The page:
Researchers at the Broad Institute of MIT and Harvard have worked with Dana-Farber Cancer Institute team to study the effect of 4,518 existing, non-oncology drugs on cancer cell lines.
The set of tested drugs included those used for diabetes, inflammation, alcoholism and even arthritis in dogs, among other indications. In the lab, almost 50 compounds demonstrated activity against cancer.
The study also helped researchers to discover drug mechanisms and targets. The findings will allow the development of drugs or repurposing of existing medicines for the treatment of cancer.
The drugs are part of the Broad Institute’s Drug Repurposing Hub, which comprises US Food and Drug Administration (FDA)-approved drugs, as well as those validated for safety in clinical trials.
During the study, each compound was tested on 578 human cancer cell lines, observing that the drugs killed specific cancer cells and had no effect on others. Also, some drugs exhibited unique mechanisms.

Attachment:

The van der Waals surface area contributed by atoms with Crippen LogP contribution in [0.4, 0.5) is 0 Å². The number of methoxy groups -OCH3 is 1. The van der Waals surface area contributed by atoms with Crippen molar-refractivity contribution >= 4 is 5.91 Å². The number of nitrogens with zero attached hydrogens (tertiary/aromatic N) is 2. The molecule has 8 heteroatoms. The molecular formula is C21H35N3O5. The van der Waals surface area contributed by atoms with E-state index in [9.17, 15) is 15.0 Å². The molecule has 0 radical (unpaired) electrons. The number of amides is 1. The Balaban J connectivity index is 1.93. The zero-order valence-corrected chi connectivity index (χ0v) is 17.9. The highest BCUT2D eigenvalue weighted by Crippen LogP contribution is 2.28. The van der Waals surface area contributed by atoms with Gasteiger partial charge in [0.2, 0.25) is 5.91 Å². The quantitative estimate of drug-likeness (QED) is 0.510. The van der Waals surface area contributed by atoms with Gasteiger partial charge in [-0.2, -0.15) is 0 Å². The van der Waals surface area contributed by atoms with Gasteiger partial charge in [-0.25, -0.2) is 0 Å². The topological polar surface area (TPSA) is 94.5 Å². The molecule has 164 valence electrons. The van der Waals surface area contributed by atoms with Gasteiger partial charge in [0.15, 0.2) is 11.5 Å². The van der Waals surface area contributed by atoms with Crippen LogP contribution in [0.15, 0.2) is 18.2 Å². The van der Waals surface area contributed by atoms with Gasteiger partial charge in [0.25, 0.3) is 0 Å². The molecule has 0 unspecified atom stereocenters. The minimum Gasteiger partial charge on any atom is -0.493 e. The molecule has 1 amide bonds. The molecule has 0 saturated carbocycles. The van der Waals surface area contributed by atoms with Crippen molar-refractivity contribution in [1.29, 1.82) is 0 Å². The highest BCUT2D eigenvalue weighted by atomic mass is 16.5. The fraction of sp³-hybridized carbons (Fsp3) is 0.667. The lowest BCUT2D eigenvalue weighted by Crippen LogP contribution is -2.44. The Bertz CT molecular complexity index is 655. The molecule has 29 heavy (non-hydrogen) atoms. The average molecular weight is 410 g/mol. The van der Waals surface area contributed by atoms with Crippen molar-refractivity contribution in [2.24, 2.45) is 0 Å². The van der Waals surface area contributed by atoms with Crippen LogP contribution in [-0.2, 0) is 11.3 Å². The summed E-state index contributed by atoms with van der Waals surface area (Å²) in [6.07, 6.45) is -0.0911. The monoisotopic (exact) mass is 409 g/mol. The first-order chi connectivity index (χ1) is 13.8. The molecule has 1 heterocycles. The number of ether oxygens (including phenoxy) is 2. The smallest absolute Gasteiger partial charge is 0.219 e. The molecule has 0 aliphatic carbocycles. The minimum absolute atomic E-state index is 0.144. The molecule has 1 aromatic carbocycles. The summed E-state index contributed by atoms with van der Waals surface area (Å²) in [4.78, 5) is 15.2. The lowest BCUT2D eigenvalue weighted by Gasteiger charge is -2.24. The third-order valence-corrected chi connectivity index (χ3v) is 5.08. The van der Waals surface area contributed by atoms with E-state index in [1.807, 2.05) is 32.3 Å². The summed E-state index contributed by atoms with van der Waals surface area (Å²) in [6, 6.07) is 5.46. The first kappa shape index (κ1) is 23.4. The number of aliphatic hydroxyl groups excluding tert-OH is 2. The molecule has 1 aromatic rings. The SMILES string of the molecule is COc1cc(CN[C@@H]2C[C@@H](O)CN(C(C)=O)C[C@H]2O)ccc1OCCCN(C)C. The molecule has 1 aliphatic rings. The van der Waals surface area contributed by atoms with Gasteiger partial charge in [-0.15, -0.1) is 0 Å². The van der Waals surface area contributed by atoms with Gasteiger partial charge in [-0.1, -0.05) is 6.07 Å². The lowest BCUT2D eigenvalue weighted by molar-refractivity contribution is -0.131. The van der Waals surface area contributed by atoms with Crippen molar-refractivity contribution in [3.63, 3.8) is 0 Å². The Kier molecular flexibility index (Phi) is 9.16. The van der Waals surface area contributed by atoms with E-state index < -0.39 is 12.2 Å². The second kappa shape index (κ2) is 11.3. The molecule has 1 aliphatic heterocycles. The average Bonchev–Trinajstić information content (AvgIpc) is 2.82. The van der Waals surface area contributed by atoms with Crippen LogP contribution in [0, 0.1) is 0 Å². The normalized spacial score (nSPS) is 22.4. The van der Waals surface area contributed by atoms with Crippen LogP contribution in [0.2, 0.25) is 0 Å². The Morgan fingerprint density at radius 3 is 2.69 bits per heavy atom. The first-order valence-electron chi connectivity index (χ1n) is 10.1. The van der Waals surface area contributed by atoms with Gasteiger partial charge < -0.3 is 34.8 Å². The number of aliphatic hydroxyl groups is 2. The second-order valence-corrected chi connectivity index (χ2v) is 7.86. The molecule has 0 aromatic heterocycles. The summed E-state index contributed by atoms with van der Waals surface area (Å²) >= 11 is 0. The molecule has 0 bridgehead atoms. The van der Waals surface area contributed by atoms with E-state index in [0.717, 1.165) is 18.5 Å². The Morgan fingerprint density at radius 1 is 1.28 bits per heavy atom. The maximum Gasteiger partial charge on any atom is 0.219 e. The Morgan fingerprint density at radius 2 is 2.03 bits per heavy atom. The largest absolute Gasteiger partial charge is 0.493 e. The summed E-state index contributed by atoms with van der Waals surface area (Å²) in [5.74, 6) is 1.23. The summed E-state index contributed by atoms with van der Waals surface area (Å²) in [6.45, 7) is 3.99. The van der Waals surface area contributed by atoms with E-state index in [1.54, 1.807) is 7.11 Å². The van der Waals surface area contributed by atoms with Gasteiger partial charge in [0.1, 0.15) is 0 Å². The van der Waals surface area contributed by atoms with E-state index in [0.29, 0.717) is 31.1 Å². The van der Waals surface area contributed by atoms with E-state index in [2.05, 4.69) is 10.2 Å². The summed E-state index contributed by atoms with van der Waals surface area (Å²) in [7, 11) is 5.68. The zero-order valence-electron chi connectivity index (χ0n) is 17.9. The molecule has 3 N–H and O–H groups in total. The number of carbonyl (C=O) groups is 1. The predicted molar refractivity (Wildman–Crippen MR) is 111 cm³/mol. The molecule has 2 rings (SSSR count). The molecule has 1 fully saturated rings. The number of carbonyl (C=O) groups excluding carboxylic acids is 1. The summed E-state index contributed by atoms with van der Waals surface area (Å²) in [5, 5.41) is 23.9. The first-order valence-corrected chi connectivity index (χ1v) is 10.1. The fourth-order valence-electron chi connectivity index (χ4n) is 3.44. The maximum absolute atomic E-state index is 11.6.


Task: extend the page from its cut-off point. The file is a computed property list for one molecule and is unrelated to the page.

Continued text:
Dana-Farber Institute oncologist and Drug Repurposing Hub founder Steven Corsello said: “Most existing cancer drugs work by blocking proteins but we’re finding that compounds can act through other mechanisms.”
Study findings showed that the anti-inflammatory drug tepoxalin targeted a cancer cell component that is usually responsible for chemotherapy resistance.
Alcohol dependency drug Antabuse (disulfiram) worked by destroying cell lines having mutations that led to metallothionein proteins depletion, while vanadium-containing drugs commonly used for diabetes treatment killed tumours expressing the SLC26A2 sulfate transporter.
Corsello added: “Our understanding of how these drugs kill cancer cells gives us a starting point for developing new therapies.”
The researchers plan to extend the study of the repurposing library compounds to more cancer cell lines and also expand the Hub by including more compounds tested in humans.
Furthermore, the team will analyse data from this study to gain insights into the selective action of the compounds.